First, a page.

Earlier this week my fellow intern and I had the pleasure of meeting with Kathryn Gronauer, a lifestyle and transportation consultant for Expats in Japan. More so, Ms. Gronauer has published a book, Confessions of a Yo-Yo Dieter about her experiences losing weight after moving to Japan. Once we arrived at her apartment, we shared a light heater conversation about our life in America before diving into the Thrive Tokyo Orientation Program. She walked us through the various categories exhibited within each of the five chapters that made up this program. These chapters contained advice on money, transportation, post offices, food, and drug stores. The program is set up perfectly for a first-time traveler embarking on an extended journey of two months or longer to Japan.

Due to my meeting with Ms. Gronauer taking place on the back end of my two-month internship and final week in Japan, I found the program to be very useful and wished I had met with her earlier. Although all of the information shared was very beneficial to a first-time traveler in Japan, I found the chapters on transportation and food to be very enlightening. This is due to the fact that I traveled to work every day via the Tokyo metro system and treated the process through a trial and error scope. The chapter offered everything from advice to etiquette on the three main transportation methods in Japan; trains, buses, and taxis. More so, the fares were accurately listed and could prepare one to restock their fares prior to departure. This is information that I wish I had earlier during my time in Japan as I could have planned out my expenses a lot more conveniently.

I also found the food section of this program to be very useful. Throughout my time in Tokyo, I only cooked chicken and eggs. Although this is mostly due to the fact that I am a terrible cook, not being able to read the labels did not help the cause and I often found Google Translate to inaccurately translate the content. This portion of the program offered advice on grocery stores, markets, international grocery stores (which I did not know existed and wished that I did), natural food stores, farmers markets (which are quite popular here, department stores, convenient stores and even ordering online. During my time in Tokyo, I bought groceries from the same three stores; Family Mart, 711 and a local grocery store in Bunkyo ward.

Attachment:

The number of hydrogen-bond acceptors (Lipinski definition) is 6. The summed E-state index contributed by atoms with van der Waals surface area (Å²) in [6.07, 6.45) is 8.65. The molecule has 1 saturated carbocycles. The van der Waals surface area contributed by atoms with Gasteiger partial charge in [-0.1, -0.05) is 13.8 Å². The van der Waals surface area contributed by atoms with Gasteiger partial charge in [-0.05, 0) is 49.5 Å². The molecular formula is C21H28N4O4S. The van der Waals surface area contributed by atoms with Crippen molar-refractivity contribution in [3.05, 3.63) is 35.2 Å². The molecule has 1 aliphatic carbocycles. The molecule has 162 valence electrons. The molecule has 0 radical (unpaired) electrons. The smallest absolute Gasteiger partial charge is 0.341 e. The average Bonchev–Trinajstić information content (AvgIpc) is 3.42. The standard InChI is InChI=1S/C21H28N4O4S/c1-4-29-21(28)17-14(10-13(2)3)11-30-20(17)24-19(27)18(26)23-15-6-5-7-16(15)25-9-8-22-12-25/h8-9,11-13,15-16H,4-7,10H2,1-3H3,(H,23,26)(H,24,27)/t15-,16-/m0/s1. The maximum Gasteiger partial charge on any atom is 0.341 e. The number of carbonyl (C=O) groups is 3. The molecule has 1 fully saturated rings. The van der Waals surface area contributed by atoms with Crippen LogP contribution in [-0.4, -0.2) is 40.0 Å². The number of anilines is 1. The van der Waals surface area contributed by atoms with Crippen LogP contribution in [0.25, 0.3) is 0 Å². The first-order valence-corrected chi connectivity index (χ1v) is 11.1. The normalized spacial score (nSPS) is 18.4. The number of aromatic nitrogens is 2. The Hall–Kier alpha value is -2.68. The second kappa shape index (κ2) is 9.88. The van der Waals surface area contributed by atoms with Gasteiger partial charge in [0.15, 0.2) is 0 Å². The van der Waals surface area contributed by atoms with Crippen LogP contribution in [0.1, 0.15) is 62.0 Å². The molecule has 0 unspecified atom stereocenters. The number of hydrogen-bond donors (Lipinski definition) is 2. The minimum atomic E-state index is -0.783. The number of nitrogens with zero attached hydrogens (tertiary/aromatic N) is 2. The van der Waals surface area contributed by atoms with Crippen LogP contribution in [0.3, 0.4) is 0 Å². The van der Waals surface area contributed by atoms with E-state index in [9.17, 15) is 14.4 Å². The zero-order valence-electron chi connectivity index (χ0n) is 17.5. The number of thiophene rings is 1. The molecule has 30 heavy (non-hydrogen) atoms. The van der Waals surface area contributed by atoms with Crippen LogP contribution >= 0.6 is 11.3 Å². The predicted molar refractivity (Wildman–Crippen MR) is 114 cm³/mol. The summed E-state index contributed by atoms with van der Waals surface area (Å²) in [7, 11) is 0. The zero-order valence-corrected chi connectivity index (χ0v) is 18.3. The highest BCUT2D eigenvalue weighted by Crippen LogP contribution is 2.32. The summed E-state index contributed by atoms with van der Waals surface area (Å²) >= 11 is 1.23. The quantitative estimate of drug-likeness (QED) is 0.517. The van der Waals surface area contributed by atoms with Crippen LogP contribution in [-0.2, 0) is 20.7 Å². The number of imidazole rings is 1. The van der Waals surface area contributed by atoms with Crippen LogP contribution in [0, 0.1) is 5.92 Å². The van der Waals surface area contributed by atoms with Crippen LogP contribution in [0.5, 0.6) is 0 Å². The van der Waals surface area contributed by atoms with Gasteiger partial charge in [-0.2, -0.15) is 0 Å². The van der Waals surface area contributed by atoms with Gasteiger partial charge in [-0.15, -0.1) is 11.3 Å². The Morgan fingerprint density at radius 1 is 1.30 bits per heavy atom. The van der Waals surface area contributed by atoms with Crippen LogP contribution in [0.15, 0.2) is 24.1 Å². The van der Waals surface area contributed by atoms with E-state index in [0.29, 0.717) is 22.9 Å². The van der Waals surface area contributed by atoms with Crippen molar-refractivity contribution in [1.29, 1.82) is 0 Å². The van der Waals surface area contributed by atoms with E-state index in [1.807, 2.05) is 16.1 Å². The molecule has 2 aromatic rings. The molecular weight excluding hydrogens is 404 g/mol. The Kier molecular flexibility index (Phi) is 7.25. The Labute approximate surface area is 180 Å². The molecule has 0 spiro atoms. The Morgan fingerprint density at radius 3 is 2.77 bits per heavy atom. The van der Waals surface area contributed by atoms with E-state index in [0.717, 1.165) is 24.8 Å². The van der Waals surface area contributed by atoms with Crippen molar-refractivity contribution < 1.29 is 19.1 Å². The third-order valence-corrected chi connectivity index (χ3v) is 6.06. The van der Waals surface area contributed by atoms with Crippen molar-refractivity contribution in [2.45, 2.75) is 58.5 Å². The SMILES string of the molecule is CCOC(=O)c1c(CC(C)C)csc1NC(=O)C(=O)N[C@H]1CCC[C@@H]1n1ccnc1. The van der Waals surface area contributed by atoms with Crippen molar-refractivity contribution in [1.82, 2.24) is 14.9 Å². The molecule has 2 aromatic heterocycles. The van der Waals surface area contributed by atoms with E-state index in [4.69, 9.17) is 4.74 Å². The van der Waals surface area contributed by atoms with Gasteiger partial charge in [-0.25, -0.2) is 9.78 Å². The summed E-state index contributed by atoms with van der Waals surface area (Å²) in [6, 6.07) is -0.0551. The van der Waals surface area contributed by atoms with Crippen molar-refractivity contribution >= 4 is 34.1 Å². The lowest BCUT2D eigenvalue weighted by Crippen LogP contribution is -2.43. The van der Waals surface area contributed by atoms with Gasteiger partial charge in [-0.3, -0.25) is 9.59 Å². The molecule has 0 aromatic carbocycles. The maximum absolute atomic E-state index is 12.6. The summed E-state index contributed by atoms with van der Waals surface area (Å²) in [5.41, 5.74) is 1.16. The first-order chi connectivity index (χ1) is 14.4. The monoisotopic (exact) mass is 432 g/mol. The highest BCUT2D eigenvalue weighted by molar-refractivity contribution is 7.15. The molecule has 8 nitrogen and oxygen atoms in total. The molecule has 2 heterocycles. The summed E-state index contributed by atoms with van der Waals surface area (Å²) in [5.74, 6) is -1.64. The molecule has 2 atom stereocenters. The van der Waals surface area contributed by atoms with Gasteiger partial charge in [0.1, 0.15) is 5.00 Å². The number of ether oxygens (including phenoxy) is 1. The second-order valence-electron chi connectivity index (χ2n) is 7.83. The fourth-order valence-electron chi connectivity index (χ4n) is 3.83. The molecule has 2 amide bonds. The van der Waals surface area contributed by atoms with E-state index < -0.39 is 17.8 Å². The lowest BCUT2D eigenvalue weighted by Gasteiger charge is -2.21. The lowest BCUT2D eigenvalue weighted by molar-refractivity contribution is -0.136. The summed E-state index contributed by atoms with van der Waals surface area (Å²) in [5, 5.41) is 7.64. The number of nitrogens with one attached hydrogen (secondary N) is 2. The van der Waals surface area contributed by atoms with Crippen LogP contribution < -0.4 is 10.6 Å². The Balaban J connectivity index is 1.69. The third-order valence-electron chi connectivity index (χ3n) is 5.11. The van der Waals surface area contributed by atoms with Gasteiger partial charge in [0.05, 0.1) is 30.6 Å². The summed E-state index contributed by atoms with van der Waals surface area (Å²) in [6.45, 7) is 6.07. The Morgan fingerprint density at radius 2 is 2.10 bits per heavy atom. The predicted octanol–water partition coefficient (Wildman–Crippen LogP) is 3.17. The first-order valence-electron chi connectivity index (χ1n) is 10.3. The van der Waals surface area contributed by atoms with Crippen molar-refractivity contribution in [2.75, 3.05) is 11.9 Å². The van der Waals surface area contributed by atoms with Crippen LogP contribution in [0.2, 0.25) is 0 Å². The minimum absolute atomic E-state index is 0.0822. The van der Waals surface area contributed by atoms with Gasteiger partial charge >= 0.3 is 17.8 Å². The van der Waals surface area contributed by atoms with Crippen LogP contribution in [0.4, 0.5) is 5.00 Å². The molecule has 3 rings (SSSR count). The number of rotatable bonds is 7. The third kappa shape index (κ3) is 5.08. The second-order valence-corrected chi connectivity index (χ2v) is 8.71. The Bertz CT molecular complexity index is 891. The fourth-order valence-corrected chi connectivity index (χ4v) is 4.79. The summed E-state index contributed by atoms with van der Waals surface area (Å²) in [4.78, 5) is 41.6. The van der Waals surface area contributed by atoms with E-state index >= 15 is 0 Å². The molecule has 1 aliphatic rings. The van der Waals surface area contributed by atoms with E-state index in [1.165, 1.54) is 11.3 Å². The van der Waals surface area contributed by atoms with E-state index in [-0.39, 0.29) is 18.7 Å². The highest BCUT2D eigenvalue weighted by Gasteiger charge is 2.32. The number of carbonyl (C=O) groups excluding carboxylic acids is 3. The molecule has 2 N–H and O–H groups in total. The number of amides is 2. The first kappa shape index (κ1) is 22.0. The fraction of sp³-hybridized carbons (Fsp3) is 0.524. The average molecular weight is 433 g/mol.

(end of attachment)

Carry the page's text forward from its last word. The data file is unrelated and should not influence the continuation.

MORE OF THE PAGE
Meeting with Ms. Gronauer was very beneficial and I recommend her Thrive Tokyo Orientation Program to any traveler spending an extended period in Japan. From my personal two month experience, I can honestly say that this program offers advice for every struggle and element of confusion I had during my stay. This program will allow you to travel more alert and spend more time enjoying Japan rather than staring at Google Maps trying to figure out your location.

For more information on Thrive Tokyo and its programs, please check out its homepage here